Deer Park, page 10
1916 at the age of 55. During this period he had made the Band one of the finest of its kind.
In the early days, illumination for the buildings and grounds was provided by gasoline forced throughout the premises by huge stone weights, this system being improved from time to time. The apparatus was housed in an ornamental stone cave or room set into the side of the bank at a safe distance from the hotel. Constructed by skilled stonemasons Jack Frost and Henry Lichty not long after the Main Building was erected, and with a keystone bearing the letters GAS, carved by Charles Steele, it still stands almost as solid as ever. Later an acetylene gas system was substituted for gasoline. The grounds were illuminated by arc lights set on high poles, and these produced so much light that the hotel grounds were visible at night for miles in all directions. From 1911 until 1916 natural gas, which had been introduced into Garrett County from West Virginia in 1909, was used for lighting and cooking. In 1916 the hotel buildings and the service buildings, together with the cottages and the grounds, all were provided with electricity.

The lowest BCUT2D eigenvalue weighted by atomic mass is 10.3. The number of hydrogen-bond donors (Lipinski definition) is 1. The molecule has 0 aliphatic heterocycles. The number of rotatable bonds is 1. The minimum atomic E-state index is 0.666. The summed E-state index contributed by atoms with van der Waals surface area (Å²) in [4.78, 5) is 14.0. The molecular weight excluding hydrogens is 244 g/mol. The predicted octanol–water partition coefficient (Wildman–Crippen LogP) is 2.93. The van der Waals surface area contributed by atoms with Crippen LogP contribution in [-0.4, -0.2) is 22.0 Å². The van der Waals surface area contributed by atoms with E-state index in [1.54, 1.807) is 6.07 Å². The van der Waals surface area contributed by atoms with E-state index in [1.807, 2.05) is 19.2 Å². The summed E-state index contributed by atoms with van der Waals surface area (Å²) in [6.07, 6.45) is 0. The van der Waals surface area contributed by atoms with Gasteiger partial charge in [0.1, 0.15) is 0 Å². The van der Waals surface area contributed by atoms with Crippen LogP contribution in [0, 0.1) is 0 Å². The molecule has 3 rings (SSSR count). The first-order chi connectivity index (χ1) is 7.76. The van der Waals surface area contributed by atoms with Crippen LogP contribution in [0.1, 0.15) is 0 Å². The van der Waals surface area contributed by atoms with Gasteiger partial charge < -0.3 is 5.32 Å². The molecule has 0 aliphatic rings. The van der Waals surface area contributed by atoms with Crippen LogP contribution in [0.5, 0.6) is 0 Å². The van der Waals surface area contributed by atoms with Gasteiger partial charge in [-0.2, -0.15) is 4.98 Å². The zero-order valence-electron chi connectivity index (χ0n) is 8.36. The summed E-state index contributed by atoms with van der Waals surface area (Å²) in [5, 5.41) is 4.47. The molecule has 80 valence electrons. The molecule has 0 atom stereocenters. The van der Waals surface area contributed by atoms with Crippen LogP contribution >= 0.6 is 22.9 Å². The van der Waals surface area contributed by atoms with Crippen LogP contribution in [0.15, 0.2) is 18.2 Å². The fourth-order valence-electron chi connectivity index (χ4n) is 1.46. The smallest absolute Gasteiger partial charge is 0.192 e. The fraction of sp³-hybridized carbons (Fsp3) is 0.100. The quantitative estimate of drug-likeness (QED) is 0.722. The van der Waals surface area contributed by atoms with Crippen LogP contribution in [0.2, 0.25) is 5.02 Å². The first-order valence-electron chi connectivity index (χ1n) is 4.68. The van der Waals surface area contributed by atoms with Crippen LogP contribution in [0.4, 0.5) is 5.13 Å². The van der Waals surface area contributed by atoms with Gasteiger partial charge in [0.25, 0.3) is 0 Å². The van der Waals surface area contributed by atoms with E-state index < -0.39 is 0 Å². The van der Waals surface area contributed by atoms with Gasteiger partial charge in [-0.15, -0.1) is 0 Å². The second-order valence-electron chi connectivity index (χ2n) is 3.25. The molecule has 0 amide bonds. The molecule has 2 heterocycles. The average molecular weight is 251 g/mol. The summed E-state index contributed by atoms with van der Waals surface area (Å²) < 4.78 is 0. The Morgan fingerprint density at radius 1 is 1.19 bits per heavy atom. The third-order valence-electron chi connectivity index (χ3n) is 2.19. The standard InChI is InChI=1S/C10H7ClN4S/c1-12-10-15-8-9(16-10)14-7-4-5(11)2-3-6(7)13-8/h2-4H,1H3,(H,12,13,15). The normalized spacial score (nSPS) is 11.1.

The writer's father, who was stationed at the Oakland Hotel from 1881 until 1887, recalled some years ago that Dr. Alexander Graham Bell, who invented the telephone in 1876, was a guest at the Oakland Hotel in the '80's. His young children used to amuse themselves by rigging up toy telephone lines among the trees in front of the hotel. He was not certain as to the year, but said it was around this time that Dr. Bell, who then was not at all well known, ran a telephone from the Oakland Hotel to the Deer Park Hotel, six miles away. The wire was strung on the telegraph poles along the railroad by Baltimore and Ohio Linemen Michael J. Sullivan and James C. Berrett. The writer's father aided in the construction and was present when the first words were spoken over this little pioneer telephone line:—"How many guests have you at Oakland today?" The reply was:— "76." Dr. Grosvenor, Dr. Bell's son in-law, has located letters indicating that Dr. Bell and his family were at the Oakland Hotel in the summer of 1883. However, Scharfs History of Western Maryland, published in 1882, states that in 1881-82 the Deer Park and Oakland Hotels were connected by a telephone line. From this it would appear that Dr. Bell was a visitor to Garrett County in 1881-82 as well as in 1883. Some years after the original installation the line was extended to include the Oakland, Mountain Lake Park, Deer Park Hotel Stations, Deer Park Tower and the home of the writer's father at Deer Park. This little line antedated by many years
Robert Browning Garrett
Ruth Enlow Library, Oakland
22 x 15 cms
Western Maryland, 1750-1963